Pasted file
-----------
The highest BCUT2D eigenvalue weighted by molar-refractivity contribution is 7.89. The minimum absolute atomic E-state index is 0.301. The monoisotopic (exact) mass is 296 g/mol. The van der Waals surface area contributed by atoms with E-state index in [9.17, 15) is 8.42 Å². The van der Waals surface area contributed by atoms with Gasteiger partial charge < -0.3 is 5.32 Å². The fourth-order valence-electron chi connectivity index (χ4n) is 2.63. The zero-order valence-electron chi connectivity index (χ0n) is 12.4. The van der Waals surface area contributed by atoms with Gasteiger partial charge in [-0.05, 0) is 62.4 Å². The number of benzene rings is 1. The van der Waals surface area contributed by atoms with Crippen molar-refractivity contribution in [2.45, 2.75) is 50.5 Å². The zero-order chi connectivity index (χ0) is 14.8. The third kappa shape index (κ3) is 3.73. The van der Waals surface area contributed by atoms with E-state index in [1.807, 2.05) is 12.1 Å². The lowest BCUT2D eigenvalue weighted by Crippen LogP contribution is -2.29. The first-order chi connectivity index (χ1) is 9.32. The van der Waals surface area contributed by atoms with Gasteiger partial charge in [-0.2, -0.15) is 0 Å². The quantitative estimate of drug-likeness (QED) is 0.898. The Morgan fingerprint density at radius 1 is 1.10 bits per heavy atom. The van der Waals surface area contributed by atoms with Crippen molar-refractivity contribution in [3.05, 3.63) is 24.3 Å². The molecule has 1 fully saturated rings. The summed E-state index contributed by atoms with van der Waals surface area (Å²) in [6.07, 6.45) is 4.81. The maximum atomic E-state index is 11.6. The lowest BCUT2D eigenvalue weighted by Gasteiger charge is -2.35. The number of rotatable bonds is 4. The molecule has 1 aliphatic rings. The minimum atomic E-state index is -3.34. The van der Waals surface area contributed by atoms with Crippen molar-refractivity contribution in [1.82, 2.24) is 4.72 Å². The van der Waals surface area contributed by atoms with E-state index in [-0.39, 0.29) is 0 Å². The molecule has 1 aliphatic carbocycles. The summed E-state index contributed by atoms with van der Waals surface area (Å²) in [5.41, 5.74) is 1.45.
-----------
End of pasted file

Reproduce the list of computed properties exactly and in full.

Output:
The highest BCUT2D eigenvalue weighted by molar-refractivity contribution is 7.89. The minimum absolute atomic E-state index is 0.301. The monoisotopic (exact) mass is 296 g/mol. The van der Waals surface area contributed by atoms with E-state index in [9.17, 15) is 8.42 Å². The van der Waals surface area contributed by atoms with Gasteiger partial charge < -0.3 is 5.32 Å². The fourth-order valence-electron chi connectivity index (χ4n) is 2.63. The zero-order valence-electron chi connectivity index (χ0n) is 12.4. The van der Waals surface area contributed by atoms with Gasteiger partial charge in [-0.05, 0) is 62.4 Å². The number of benzene rings is 1. The van der Waals surface area contributed by atoms with Crippen molar-refractivity contribution in [2.45, 2.75) is 50.5 Å². The zero-order chi connectivity index (χ0) is 14.8. The third kappa shape index (κ3) is 3.73. The van der Waals surface area contributed by atoms with E-state index in [1.807, 2.05) is 12.1 Å². The lowest BCUT2D eigenvalue weighted by Crippen LogP contribution is -2.29. The first-order chi connectivity index (χ1) is 9.32. The van der Waals surface area contributed by atoms with Gasteiger partial charge in [-0.2, -0.15) is 0 Å². The quantitative estimate of drug-likeness (QED) is 0.898. The Morgan fingerprint density at radius 1 is 1.10 bits per heavy atom. The van der Waals surface area contributed by atoms with Crippen molar-refractivity contribution in [3.05, 3.63) is 24.3 Å². The molecule has 1 fully saturated rings. The summed E-state index contributed by atoms with van der Waals surface area (Å²) in [6.07, 6.45) is 4.81. The maximum atomic E-state index is 11.6. The lowest BCUT2D eigenvalue weighted by Gasteiger charge is -2.35. The number of rotatable bonds is 4. The molecule has 1 aliphatic rings. The minimum atomic E-state index is -3.34. The van der Waals surface area contributed by atoms with Crippen molar-refractivity contribution in [1.82, 2.24) is 4.72 Å². The van der Waals surface area contributed by atoms with E-state index in [-0.39, 0.29) is 0 Å². The molecule has 1 aliphatic carbocycles. The summed E-state index contributed by atoms with van der Waals surface area (Å²) in [5.41, 5.74) is 1.45.